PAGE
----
A defense, which was thought to be the strength of the team, is allowing more than 400 yards per game. That includes last week’s 34-27 loss at Wake Forest in which the Wolfpack (1-1) allowed 438 total yards and gave up two scoring passes of at least 30 yards.
The prevailing preseason opinion was that the defense â€” which returns eight starters from last year â€” would carry the team while new quarterback Mike Glennon got comfortable in replacing Wilson, whose offseason transfer to Wisconsin generated plenty of buzz and overshadowed virtually everything else surrounding the team.
But in reality, the offense has been serviceable while the defense has struggled. N.C. State ranks 93rd nationally and 10th in the Atlantic Coast Conference in total defense, allowing an average of 422 yards.
“I’d say it was an all-around terrible effort,” safety Brandan Bishop said Monday. “Embarrassing, to say the least.”
Coach Tom O’Brien says part of the problem has been injuries to his top three pass rushers â€” defensive linemen J.R. Sweezy, Thomas Teal and Jeff Rieskamp.
The defense was of the bend-but-don’t-break variety in the opener against Liberty of the FCS, allowing 406 yards but matching a school record by forcing seven turnovers in that 43-21 win.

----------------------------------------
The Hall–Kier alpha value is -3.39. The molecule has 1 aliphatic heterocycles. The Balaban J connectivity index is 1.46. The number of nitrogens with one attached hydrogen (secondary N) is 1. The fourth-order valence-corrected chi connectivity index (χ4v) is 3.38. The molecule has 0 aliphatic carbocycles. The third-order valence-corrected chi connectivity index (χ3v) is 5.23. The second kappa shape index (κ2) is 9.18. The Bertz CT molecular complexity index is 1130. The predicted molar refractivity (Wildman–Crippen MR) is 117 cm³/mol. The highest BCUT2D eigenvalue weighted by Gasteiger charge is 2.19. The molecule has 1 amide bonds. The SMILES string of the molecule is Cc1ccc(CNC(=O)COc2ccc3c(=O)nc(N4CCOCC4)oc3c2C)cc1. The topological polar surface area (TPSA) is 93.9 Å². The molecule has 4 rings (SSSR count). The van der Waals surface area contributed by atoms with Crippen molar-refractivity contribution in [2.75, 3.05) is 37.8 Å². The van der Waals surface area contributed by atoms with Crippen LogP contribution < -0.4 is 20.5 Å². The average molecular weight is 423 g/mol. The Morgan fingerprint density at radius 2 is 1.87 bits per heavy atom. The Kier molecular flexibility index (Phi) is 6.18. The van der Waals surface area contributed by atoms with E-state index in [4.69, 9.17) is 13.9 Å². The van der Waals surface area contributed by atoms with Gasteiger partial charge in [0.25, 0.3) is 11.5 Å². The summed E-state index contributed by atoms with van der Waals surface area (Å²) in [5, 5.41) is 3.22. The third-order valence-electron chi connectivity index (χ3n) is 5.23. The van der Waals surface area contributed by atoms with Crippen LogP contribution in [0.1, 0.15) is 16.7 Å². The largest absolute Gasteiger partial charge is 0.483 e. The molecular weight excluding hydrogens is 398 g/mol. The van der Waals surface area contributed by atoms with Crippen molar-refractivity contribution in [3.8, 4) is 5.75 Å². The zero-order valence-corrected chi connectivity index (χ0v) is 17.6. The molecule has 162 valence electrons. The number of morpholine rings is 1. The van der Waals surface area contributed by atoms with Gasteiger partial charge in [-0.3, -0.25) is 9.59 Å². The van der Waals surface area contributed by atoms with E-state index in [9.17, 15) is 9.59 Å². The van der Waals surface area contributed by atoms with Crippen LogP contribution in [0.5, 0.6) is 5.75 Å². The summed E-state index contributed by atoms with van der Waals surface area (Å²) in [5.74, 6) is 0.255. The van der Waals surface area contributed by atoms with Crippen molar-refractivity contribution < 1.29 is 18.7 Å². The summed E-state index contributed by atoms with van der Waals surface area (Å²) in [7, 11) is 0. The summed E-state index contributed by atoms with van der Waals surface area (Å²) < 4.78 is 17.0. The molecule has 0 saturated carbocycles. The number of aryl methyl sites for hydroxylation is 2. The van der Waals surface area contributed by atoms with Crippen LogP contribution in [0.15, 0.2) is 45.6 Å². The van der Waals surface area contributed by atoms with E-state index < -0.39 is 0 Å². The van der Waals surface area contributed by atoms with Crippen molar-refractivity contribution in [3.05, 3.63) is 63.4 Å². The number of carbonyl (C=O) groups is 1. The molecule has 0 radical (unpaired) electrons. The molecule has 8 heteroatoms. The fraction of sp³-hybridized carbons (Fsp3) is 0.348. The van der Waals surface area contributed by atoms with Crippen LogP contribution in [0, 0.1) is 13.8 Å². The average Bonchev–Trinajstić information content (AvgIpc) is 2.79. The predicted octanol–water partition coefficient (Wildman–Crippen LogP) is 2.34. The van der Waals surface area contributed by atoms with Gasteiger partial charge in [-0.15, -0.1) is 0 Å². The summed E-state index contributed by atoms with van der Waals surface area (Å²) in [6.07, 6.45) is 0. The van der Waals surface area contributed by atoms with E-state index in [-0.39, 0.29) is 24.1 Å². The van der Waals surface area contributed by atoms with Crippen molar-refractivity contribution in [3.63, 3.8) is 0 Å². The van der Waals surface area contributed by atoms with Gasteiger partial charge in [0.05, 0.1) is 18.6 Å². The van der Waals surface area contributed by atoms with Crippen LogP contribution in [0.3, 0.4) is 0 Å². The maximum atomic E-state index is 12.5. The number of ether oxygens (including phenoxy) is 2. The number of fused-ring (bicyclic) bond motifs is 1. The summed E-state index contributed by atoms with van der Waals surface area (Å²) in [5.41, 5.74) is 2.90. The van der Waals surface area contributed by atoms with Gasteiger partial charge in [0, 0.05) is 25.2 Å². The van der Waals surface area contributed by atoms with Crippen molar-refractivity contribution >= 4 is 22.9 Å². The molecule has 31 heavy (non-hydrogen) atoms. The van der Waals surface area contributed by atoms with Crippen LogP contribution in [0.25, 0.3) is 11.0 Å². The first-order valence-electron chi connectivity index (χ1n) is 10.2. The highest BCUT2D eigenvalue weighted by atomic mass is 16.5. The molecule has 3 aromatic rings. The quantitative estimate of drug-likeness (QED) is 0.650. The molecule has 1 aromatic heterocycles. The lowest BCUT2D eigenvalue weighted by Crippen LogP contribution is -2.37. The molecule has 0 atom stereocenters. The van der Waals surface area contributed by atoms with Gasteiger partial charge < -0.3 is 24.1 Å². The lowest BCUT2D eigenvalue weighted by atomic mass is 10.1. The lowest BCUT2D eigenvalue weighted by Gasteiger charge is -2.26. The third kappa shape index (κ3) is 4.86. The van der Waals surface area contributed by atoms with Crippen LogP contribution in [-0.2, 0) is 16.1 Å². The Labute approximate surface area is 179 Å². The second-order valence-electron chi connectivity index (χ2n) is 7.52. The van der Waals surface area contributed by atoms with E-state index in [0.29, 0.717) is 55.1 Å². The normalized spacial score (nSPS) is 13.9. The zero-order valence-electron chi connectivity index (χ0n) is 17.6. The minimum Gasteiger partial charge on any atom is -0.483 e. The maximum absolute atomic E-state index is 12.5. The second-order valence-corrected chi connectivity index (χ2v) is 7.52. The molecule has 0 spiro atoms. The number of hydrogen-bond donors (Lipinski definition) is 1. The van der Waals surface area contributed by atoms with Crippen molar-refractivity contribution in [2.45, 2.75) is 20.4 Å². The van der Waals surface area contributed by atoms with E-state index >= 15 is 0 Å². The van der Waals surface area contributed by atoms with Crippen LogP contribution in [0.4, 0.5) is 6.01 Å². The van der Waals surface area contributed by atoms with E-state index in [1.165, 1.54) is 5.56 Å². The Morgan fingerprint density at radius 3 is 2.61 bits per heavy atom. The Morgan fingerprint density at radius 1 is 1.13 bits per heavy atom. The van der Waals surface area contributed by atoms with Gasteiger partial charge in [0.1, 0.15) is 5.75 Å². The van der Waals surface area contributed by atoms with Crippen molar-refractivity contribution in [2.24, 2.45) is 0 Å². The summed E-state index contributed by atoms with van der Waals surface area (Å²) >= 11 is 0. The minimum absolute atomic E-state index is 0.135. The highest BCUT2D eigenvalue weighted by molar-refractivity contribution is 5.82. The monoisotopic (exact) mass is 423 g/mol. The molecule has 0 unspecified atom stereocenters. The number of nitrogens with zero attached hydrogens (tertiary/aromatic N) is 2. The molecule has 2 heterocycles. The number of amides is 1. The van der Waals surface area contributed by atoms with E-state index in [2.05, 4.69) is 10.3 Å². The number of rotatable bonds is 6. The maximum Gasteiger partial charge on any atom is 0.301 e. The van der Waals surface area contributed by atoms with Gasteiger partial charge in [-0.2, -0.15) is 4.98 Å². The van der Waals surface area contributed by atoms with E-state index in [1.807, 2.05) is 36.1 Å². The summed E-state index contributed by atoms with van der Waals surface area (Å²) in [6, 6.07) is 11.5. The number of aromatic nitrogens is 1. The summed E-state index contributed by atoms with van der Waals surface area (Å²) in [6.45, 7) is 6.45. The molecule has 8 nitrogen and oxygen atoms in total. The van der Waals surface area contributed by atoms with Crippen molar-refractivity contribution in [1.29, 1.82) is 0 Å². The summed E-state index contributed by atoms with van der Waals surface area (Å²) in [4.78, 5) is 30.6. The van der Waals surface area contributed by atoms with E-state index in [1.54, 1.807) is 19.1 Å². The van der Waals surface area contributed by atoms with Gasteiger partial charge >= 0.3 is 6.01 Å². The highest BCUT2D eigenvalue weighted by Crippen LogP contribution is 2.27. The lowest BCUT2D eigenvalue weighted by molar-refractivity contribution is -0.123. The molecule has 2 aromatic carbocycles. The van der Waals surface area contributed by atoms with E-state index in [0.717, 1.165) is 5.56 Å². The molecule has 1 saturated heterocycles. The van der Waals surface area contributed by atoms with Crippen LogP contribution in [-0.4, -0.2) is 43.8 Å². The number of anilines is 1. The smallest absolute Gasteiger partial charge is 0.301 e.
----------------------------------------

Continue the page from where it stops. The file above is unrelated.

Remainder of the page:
Then, against Wake Forest, the defense broke.
N.C. State allowed Tanner Price to complete 22 of 35 passes for 297 yards with a 31-yard touchdown pass. Receiver Michael Campanaro threw another scoring pass on a trick play and the Demon Deacons built a 27-6 lead midway through the third quarter.
Tough to argue with Heather Dinich on this one (ESPN):
NC State finished last season ranked among the Top 25 and excited about the possibility of building upon a nine-win season.
Now, after two questionable performances, it looks like NC State is a borderline bowl team.
And, no, it’s not too early to say that.
Keep in mind that NC State has two FCS opponents on its schedule, including this Saturday’s matchup against South Alabama. Only one of those counts toward bowl eligibility, which means NC State needs to find seven wins to reach the postseason this year. The Wolfpack have one, albeit an unimpressive one, against Liberty. You’d think they’d rebound this weekend against South Alabama, but the following weekend at Cincinnati isn’t a given. A 4-0 nonconference record, though, should be expected.
As for the other three wins?
Based on the first two weeks, there doesn’t seem to be a gimme on the schedule.
Keep in mind, Arizona State was left at home last year at 6-6, because they could only count one of their two wins versus I-AA opponents towards bowl eligibility. As ridiculous as it is for a 6-6 team to even be bowl eligible, it wasn’t too long ago when you could only count a I-AA victory towards bowl eligibility once every four years.